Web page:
In Ukraine, skepticism greets new vow on E.U.

The European Union’s top diplomat told reporters in Brussels on Thursday that Ukrainian President Viktor Yanukovych had “made it clear to me that he intends to sign” a trade agreement with the bloc. But protesters weren’t buying it and spent the day bolstering five formidable snow and ice barricades that protect their long-running encampment.

Yanukovych, who backed out of signing the E.U. agreement in November, has said all along that he still wants to pursue a deal, even as he pursues another one with Russia. Skepticism about Yanukovych’s utterances runs deep among Ukrainians, but if he really means what he says this time, it could be because Western governments have emphasized that Wednesday’s botched police raid in Independence Square has emboldened his opposition and left him with little room to maneuver.

“This is real, this is absolutely real,” Ukraine’s foreign minister, Leonid Kozhara, told the Interfax news agency Thursday, adding that Ukraine might sign on with Europe as early as next spring.

That suggests a long winter ahead for the opposition, which has shown no signs of flagging. “Both sides are playing on time and trying to wear the other side down,” Jan Techau, director of the Carnegie Europe think tank in Brussels, said in a conference call Thursday.

Catherine Ashton, the E.U. foreign policy chief, disclosed Yanukovych’s assurances of his intention to sign as she was returning from a trip to Kiev. She had two long meetings with him this week.

The Post's Moscow Bureau Chief, Kathy Lally, explains why Ukrainians are protesting in the streets. (Sandi Moynihan/Kathy Lally, Sandi Moynihan and Terri Rupar)

Yanukovych also met Wednesday with U.S. Assistant Secretary of State Victoria Nuland. Afterward, a senior administration official who spoke on the condition of anonymity to describe the private discussions said the two had had “an extremely detailed conversation on what was required to get back on the path to Europe.”

Ukraine is running out of money and faces the likelihood of default, perhaps before spring. The E.U. is open to working out a deal for the country with the International Monetary Fund. Russia, for its part, has offered to reduce the price Ukraine must pay for natural gas if it moves to join the new Eurasian Customs Union.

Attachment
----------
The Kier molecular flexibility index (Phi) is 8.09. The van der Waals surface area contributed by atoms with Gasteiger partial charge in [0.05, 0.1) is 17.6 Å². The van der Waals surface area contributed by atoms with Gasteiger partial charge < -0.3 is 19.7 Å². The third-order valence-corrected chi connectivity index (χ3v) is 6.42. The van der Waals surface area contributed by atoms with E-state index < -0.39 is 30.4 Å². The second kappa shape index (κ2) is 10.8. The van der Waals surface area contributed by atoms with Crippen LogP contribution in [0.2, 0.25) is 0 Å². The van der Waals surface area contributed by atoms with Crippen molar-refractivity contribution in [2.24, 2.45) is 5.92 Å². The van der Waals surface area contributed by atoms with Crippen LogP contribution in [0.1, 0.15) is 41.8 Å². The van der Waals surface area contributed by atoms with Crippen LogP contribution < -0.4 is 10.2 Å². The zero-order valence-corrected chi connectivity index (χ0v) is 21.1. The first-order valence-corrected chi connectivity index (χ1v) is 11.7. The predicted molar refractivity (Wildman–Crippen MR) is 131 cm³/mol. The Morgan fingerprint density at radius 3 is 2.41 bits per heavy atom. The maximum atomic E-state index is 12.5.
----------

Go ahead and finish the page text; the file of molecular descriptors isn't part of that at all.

“I'm sure achieving Eurasian integration will only increase interest from our other neighbors, including from our Ukrainian partners,” Russian President Vladimir Putin said Thursday in his state-of-the-nation address in Moscow.

A Ukrainian delegation headed to Brussels on Thursday for further talks, although analysts said the E.U. should avoid giving the impression it is rewarding Yanukovych for the police action a day earlier.

“I would be very careful about any forecasts,” Igor Burakovsky, head of the Institute for Economic Research and Policy Consulting here, wrote in an e-mail.

In Washington, State Department spokeswoman Jen Psaki said the United States might consider imposing personal sanctions on Ukrainian officials if there is more police violence.

It’s not clear that even an ironclad commitment to forge closer ties with Europe would satisfy the opposition and the thousands of protesters in the capital. That’s the issue that brought them out Nov. 21, but since then, the theme has broadened to include punishment for those responsible for a Nov. 30 police raid — including the interior minister — and the release of all “political” prisoners, as well as the dismissal of Prime Minister Mykola Azarov and his cabinet.

Yanukovych has offered to hold roundtable discussions with the opposition, but its leaders have refused to participate until he starts meeting their demands.

Beyond that, many protesters have targeted the corruption that marks Ukraine in general, and Yanukovych’s government in particular, and have demanded his removal from office. The likelihood of that, barring a major misstep on his part, appears to be slim.

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